Could Finland become the Silicon Valley of Industrial Internet?
Industrial Internet of Things (IIoT) is often used as a much hype term, but it offers great opportunities to businesses and societies alike. In Finland alone, it is predicted to bring billions of euros in investments and tens of thousands of jobs and the country is already putting its tech savviness into work.
What is the Industrial Internet?
- It is based on smart, connected devices that collect and transmit real-time data on their condition, operations and environment.
- It enhances traditional processes and creates new data driven services business.
- IIoT is not a new term, but has received a boost as the prerequisite sensors get cheaper and ever more devices are connected to networks. Analysts Gartner forecasts there will be 25 billion connected ‘things’ by 2020, five times more than now.
Picture the scene. A waste container is starting to get scaringly close to overflowing, but with perfect timing a garbage truck arrives and empties it. A small sensor device inside the bin makes sure the waste management company knows the actual fill-level and the accompanying web service automatically optimises collection routes based on full containers, traffic etc. The company also sees in real-time where trucks are moving and how much material they are transporting.
This isn’t science fiction. It is all based on the intelligent waste management system developed by Finnish IIoT company Enevo and it serves as an excellent example of the Industrial Internet at its best: new innovative business models based on data collected by smart, network connected devices.
“The price of components, network connections and technology have arrived at the point where connections can be built even into garbage bins,” says Fredrik Kekäläinen, CEO of Enevo. “However, data collection is only one part of it. The main thing is how that data is used to get information which helps [people or software] in decisionmaking…and benefits the process as a.”
Enevo claims the information it creates can help waste management companies to cut their collection cost by up to 50 per cent as less collection hours and mileage are needed. This also reduces emissions and improves service quality.
Enevo was only founded in 2010, but its innovative approach to a traditional process has already seen it secure 14.3 million euros in funding and customers in 35 countries. And Enevo’s success has been mirrored by many others. According to a recent study, commissioned by the Finnish government, IIoT business activities could bring 12 billion euros in investments and 48 000 jobs to Finland by 2023. Not a bad incentive.
Right time, right place for IIoT success
Finland may have a population of just 5.5 million, but it has all the right ingredients to be a leading player in the Industrial Internet revolution. The country’s famously advanced digital infrastructure grabs headlines, but its strengths in electronics and data security are also combining with its expertise in many traditional industries to transform them for a new age:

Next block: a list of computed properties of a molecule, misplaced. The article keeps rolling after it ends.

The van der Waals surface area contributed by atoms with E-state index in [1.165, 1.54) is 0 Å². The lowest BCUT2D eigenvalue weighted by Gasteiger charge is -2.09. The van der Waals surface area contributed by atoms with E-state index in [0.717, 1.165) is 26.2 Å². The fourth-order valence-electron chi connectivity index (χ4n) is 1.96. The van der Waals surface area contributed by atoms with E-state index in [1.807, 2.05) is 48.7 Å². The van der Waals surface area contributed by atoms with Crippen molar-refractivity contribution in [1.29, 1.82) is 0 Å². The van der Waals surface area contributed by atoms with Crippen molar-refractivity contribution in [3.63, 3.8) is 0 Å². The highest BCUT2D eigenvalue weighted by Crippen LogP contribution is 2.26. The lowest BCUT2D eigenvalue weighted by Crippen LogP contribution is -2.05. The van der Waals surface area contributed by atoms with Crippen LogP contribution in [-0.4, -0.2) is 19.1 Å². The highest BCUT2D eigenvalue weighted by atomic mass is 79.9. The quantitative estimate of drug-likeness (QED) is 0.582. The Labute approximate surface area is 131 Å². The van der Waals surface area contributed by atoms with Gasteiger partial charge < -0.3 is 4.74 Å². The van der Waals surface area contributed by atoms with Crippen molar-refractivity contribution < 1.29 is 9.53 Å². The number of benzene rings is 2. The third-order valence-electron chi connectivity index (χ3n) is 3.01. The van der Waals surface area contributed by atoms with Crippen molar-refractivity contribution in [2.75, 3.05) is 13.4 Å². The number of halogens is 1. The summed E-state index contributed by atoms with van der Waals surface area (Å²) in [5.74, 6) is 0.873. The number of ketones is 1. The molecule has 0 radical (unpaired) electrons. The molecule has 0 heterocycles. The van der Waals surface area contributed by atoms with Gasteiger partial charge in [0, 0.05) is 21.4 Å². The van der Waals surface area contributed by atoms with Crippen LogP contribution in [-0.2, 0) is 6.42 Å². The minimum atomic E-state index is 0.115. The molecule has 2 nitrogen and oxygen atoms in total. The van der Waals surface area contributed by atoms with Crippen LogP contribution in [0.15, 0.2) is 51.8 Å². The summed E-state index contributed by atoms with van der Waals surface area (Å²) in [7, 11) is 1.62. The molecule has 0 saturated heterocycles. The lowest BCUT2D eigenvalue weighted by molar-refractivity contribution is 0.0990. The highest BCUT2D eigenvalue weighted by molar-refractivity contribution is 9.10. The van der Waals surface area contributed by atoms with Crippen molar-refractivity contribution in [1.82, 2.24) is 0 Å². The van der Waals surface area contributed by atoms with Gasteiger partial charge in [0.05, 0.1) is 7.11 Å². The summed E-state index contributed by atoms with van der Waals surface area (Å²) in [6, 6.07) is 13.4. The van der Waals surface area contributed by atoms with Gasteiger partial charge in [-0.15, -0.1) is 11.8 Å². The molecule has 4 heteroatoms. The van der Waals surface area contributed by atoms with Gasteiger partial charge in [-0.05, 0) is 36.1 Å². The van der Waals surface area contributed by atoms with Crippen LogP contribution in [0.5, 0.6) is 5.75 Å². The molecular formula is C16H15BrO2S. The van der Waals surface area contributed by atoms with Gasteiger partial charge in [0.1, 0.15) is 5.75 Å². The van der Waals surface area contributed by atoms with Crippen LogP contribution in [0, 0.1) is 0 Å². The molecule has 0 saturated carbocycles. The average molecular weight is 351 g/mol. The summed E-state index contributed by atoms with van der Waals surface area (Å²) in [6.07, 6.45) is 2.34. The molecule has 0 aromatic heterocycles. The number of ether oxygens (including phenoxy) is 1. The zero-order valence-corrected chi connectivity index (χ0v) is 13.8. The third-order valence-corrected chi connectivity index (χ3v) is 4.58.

“Among others health tech, forestry machinery and shipbuilding are hubs of Finnish [industrial] expertise, where we have a strong lead over many countries,” explains Jukka Viitasaari, director at the Federation of Finnish Technology Industries. “Finland also has exceptionally strong expertise in data security, which has a central role in the Industrial Internet. No other country of similar size has over hundred data security companies [Finland has almost 200].”
These strong foundations have already been put in use by many established industrial players to seize the potential competitive advantages of IIoT. Forest machinery company Ponsse has done it by making logging high tech. From the middle of the forests its harvesters automatically and wirelessly send data on their maintenance needs and the logging process to a web service. This can be accessed anywhere with a mobile app. Furthemore clients can be notified of the amounts and types of wood heading their way from the forests in real-time.
Among Finnish forerunners in IIoT is also Kemppi. The welding equipment manufacturer has developed a system which brings all data and documentation related to welding into a cloud-based web service. Welding processes can be monitored in real-time even from the other side of the world. This makes the whole process more efficient and reduces the risk of mistakes.
Seize the ecosystem
However forerunner companies are just the beginning for the disruptive force which is the Industrial Internet. To reach the impressive forecasts in VTT’s report, both companies and the public sector must actively advance the Industrial Internet and take a key role in developing universal platforms and ecosystems for it — not just in Finland, but internationally.
This is the mission of the Finnish Industrial Internet Forum (FIIF) which aims to increase cooperation between companies, research organisations and public actors in different industries.
“We talk about value production for the end customer which lasts the whole lifecycle [of a product/service] and where all components of a value chain – subcontractors, logistics services, everything imaginable – are part of one Industrial Internet ecosystem,” Viitasaari says.
Enevo is starting to embody this message. The company’s goal is to have the Enevo waste system running in all major cities in all industrialised countries, but at the same time it is looking at new ways to implement its expertise. It already has pilot schemes for management of septic tanks and fuel distribution systems.
“If we would have been thinking traditionally, we would have started to sell the sensors and never tapped into the data side,” Kekäläinen says. “Technology know-how is really strong in Finland, but we need more courage to go abroad and say we are the best.”
Text: Eeva Haaramo